Serpent worship is common among Hindus. It is particularly common among the Hindus of Kerala. The state has several temples dedicated to the worship of serpents (nagas). The most famous among these are the ones at Mannarasala, Pathirakkunnathu Mana and Pambumekkattu (or Pambimelkkavu).
Mannarasala in Alappusha district, of course, is the most famous of these and receives tens of thousands of devotees. The serpent temples at Pambumekkattu (Thrissur district) and Pathirakkunnathu Manu (Palakkad district) are not as famous but they serve as the Mannarasala to devotees in Malabar.
Pathira Kunnath Mana
In Malayalam the word Mana refers to a Brahmin household. This temple is owned and managed by the Brahmin family of Pathira Kunnathu Mana. While the temple can be visited at any time of the year, most devotees prefer to visit during the Malayalam month of Vrishchikam (mid-November to mid-December). Most Hindu families in the districts of Thrissur, Palakkad and Malappuram make it a point to visit the temple at least once a year to protect themselves and their family from snakes.
If you are visiting in Vrishchikam be sure to reach early in the morning. If you can manage to reach the shrine before 7 am, you will be able to get darshan easily. Expect long queues if you arrive after 8 am.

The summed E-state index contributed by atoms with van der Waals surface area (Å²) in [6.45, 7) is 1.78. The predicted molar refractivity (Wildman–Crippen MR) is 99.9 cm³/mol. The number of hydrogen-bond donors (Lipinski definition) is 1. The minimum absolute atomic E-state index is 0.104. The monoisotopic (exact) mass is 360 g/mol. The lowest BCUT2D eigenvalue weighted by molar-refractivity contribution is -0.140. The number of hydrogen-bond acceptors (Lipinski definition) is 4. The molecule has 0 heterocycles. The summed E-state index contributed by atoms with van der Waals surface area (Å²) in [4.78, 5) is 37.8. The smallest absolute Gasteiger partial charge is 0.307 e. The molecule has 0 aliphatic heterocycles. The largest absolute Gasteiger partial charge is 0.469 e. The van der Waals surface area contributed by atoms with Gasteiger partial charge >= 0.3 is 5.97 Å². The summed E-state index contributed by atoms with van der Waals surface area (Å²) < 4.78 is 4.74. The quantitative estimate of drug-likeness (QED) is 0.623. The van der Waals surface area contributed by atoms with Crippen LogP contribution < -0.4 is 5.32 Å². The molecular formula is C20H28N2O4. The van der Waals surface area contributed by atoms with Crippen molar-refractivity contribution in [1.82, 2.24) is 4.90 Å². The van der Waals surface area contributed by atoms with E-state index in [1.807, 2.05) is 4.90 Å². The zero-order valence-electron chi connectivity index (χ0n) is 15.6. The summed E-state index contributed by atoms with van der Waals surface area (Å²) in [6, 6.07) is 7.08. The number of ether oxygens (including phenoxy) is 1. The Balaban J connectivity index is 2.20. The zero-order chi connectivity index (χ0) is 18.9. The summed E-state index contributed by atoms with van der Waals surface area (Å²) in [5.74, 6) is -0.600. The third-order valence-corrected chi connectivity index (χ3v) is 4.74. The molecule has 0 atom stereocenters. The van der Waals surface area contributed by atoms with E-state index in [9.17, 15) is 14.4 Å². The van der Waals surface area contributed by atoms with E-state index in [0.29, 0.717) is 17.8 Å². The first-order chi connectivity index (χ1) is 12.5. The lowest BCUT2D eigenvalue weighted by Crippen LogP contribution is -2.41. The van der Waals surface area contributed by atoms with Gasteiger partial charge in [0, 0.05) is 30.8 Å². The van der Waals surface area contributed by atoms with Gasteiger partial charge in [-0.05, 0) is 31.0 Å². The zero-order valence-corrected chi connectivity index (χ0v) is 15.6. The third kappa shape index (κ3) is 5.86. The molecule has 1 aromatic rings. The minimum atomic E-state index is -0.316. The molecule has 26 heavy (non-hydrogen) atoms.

The main shrine of Nagaraja (the king of serpents) is inside the Mana. Devotees can also visit the snake grooves spread over acres of land. There are some small shrines inside the groove.
Devotees take the prasadam available from here (turmeric paste, vibhooti (holy ash) and rice) home. They consume some of it and sprinkle the rest over their land. This is done to protect the house and its surrounding from harmful snakes.
How to reach?
Pathira Kunnathu Mana is in the Mundakkottukurissi village of Shoranur. It takes about 30 minutes by road to reach the Mana from Shornur. It is only a short distance from Cherpulassery. Most devotees visiting the Mana also visit the Ayyappan Kavu at Cherpulassery.